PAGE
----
Asturian white bean fabada soup is boiled for 1.5 hours. Soak the beans overnight to soften them up. Or boil it for a couple of minutes, remove from the burner and leave for an hour.
How to cook fabada
White beans – 200 grams
Smoked chorizo sausage – 200 grams
Smoked morcilla sausage – 200 grams
Smoked pork belly – 100 grams
Onions – 1 head
Olive oil – 3 tablespoons
Garlic – 4 cloves
A pinch of dried saffron
Coarse salt – 1 tablespoon
How to cook fabada
1. Soak dried white beans in cool water for 7-8 hours (the water should cover the beans with a margin of a couple of centimeters).
2. Peel the onion and garlic.
3. Drain the water in which the beans were soaked, pour new cool water and add the whole pork belly and chorizo sausage, onion, garlic cloves to the same pan.
4. After boiling, remove the foam, pour in olive oil and cook over low heat for 30 minutes.
5. Grind dried saffron in a mortar or metal bowl with coarse salt, pour a couple of spoons of broth.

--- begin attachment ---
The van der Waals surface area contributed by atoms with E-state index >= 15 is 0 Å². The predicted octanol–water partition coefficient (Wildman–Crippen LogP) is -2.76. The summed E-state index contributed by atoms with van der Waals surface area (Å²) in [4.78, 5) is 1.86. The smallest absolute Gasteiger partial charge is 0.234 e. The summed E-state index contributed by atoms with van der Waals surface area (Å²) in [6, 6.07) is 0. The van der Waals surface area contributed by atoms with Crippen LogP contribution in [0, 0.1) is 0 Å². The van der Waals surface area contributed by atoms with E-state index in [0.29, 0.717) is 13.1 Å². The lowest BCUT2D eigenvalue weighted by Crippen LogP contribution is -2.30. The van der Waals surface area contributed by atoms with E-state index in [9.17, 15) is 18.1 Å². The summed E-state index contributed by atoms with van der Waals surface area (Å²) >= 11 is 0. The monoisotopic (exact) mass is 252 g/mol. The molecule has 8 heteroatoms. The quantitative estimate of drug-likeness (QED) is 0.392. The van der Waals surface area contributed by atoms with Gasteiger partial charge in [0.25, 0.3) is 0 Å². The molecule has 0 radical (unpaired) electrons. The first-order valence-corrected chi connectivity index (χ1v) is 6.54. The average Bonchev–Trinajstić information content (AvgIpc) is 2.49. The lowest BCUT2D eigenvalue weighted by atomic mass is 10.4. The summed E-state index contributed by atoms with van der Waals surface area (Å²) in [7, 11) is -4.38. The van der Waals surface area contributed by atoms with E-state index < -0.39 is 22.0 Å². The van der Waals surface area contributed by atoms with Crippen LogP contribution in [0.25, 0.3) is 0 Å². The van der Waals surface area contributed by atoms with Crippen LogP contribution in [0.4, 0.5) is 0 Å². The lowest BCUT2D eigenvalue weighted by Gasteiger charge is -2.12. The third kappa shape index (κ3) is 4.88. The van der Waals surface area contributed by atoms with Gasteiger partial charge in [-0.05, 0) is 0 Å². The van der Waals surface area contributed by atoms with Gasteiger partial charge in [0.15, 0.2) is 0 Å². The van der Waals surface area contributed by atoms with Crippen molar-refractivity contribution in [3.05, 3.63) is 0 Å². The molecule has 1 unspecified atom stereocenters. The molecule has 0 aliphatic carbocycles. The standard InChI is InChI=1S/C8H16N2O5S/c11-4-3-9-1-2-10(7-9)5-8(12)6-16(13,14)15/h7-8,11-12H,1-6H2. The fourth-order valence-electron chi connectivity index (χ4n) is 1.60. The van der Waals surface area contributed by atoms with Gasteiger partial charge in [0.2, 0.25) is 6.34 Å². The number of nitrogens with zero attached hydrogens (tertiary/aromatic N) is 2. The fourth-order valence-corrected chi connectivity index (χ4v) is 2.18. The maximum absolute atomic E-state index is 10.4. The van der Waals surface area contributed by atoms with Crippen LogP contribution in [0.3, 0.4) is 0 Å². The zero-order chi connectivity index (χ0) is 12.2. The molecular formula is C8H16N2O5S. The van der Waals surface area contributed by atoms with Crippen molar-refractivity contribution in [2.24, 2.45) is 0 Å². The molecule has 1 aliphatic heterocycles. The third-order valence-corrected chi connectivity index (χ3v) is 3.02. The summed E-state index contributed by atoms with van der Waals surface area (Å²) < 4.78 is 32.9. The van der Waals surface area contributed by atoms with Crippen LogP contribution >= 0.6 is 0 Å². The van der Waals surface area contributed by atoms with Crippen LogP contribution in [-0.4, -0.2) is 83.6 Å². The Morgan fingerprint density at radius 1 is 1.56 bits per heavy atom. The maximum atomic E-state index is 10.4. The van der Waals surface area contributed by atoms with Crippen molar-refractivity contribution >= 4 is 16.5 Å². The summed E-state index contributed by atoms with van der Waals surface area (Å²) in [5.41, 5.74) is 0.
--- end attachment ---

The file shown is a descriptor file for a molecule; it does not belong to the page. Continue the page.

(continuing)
6. After two minutes, pour the saffron infusion into a saucepan, add a glass of cool water, put a whole morsilla and cook for another half hour.
7. Remove onions, garlic, a ladle of beans, smoked meats from the soup. Discard the onion and garlic, mash the beans and return to the pot, stir the soup, cover and leave for another half hour.
8. Cut the sausage into circles, the brisket into cubes, arrange on plates, pour over the finished soup. Serve fabada with fresh white bread and cider.
The name Fabada comes from the Asturian word fabes, which means beans, the main ingredient of the soup. This is a traditional dish of the Spanish province of Asturias. This mountainous region is located in the northern part of Spain off the coast of the Bay of Biscay. The province still bears the title of Principality of Asturias and has its own language.
– The close location of the mountains and diverse vegetation allow local residents to develop cattle breeding and pig breeding. Thanks to this, the cuisine of Asturias always contains meat in its various types, not excluding a large number of sausages.
– Chorizo and morcillo, which are traditionally used in Fabada soup, savory pork sausages. The spicy aroma and reddish-orange color of the chorizo comes from paprika, which is abundantly added to the minced meat. Morcilla is a blood sausage made from pork blood, meat, fat, rice and onions.
– You can replace Spanish delicacies with more familiar and affordable Bavarian and hunting sausages or any other raw smoked pork sausages, including those with the addition of paprika.